Gunnery Sgt. Joseph Felix will spend the next 10 years in prison after a court-martial sentenced him Friday for abusing recruits at Parris Island, one of whom jumped over a stairwell and fell to his death after Felix slapped him.
Felix will also be reduced in rank to E1, forfeit all pay and allowances, and he will ultimately receive a dishonorable discharge, said Capt. Joshua Pena, a spokesman for Training and Education Command.
The former drill instructor was taken into custody on Friday and will initially be held in the brig at Camp Lejeune, North Carolina, Pena told Marine Corps Times. Prosecutors recommended that Felix be sentenced to seven years in prison, but his defense attorney asked military jurors to only give him 30 days’ confinement.
On Thursday, a court-martial found Felix guilty of maltreatment, violation of a lawful general order and dereliction of duty, making a false official statement, and drunk and disorderly conduct, Corps officials said. Felix was acquitted of obstruction of justice and one specification of violation of a general order.
Gunnery Sgt. Joseph Felix could face confinement for hazing.
Originally an air traffic controller, Felix has served in the Marine Corps for 15 years and is a veteran of both the Iraq and Afghanistan wars. He has four daughters.
Before being sentenced, Felix asked jurors for leniency, saying he is devoted to his wife and family, Military.com reported on Friday.
“I’m a shattered man as I stand before you,” Military.com quoted him as saying. “The girls in my life are the only thing that are keeping the pieces together.”
Felix had been accused of hitting, slapping and choking recruits from three different platoons at Parris Island. The prosecution argued that he specifically targeted Muslims, such as Raheel Siddiqui, a 20-year-old Pakistani-American recruit from Michigan. Witnesses testified that Felix referred to Siddiqui and other Muslims as “terrorists.”
On March 18, 2016, Siddiqui handed his drill instructors a note saying his throat was so swollen that he could not speak, but Felix made him run to one end of the squad bay and back for not giving the greeting of the day. Eventually, Siddiqui collapsed while holding his throat. Felix slapped Siddiqui in the face while he was on the floor, and Siddiqui rain to a nearby stairwell and leapt to his death.
Siddiqui’s family is suing the government for $100 million, alleging the government was negligent in his death.
Two of the recruits were told to sit in a commercial dryer.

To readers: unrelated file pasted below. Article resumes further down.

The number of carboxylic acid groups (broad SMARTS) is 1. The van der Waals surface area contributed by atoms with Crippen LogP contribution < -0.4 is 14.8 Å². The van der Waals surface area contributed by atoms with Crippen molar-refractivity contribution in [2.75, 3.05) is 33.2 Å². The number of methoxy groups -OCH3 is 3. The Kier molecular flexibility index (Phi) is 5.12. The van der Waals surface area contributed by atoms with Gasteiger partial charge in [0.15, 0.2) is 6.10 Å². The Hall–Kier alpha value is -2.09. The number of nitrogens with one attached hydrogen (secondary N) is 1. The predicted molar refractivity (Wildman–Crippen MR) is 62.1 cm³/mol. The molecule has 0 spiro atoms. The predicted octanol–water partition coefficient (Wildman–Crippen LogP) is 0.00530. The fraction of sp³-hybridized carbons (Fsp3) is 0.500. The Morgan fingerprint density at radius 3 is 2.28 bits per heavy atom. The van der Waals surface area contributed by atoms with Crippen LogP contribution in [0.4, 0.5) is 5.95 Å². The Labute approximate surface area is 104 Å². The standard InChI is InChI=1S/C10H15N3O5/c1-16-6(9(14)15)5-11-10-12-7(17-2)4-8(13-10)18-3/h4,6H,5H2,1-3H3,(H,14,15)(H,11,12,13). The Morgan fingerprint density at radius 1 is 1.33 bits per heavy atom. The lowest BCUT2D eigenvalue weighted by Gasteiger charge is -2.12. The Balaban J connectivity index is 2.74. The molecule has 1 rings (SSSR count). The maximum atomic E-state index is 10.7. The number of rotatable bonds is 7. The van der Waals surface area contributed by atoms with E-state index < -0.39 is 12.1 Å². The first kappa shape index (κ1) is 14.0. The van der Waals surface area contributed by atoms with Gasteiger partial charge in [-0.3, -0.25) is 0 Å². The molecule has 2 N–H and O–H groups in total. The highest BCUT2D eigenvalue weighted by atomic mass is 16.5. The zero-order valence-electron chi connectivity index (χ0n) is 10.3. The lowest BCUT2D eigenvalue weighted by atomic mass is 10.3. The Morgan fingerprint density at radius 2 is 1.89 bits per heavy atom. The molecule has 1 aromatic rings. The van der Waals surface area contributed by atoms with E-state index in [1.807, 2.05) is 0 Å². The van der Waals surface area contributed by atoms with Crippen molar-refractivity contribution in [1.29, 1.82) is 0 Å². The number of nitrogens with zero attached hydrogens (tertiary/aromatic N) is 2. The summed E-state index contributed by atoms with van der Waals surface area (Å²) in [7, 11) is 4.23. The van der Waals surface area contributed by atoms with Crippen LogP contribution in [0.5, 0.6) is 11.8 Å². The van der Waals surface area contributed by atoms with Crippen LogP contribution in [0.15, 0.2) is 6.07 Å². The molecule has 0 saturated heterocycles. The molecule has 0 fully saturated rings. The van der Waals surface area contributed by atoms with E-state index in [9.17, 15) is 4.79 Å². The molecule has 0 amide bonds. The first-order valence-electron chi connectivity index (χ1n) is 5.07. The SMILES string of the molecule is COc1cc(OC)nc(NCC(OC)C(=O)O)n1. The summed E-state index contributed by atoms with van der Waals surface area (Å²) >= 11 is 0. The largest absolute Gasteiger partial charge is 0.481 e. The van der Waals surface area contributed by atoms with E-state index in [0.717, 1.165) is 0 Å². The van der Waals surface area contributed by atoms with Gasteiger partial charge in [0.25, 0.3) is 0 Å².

Prosecutors argued that Felix targeted two other Muslims for abuse. Marine veteran Rekan Hawez, who was born in Iraqi Kurdistan, testified that Felix ordered him to get inside a commercial dryer by telling him, “Hey ISIS, get in.” Felix let him get out without turning the dryer on, Hawez said.
Lance Cpl. Ameer Bourmeche testified that Felix and fellow drill instructor Sgt. Michael Eldridge ordered him to climb inside a dryer, too. This time, the dryer was turned on three times and the drill instructors only let Bourmeche out after he said he was no longer a Muslim, he said. Separately, Felix made him simulate chopping another Marine’s head off while yelling “Allahu akbar,” Bourmeche said.
Rep. Debbie Dingell, a Michigan Democrat whose congressional district includes Siddiqui’s hometown, was the first public official to raise the possibility that hazing played a role in Siddiqui’s death.
“What happened to Raheel Siddiqui at Parris Island was a dereliction of duty and a tragedy,” Dingell said in a statement on Friday. “This young man was a son, brother, a class valedictorian and a patriot whose dream was to serve the country he loved and defend the freedoms many of us take for granted. Instead, Raheel and other recruits were targeted, degraded and mistreated by the individual charged.”
Dingell said she will ask officials to take another look at whether Siddiqui’s death should be ruled a suicide in light of evidence that was presented at Felix’ trial.
“No matter what we do, we cannot bring Raheel back, but we must ensure that justice is served and that those responsible are held to account,” Dingell said. “I will continue working closely with the Marine Corps and the Siddiqui family to ensure justice is done and that we can prevent a tragedy like this from ever happening again.”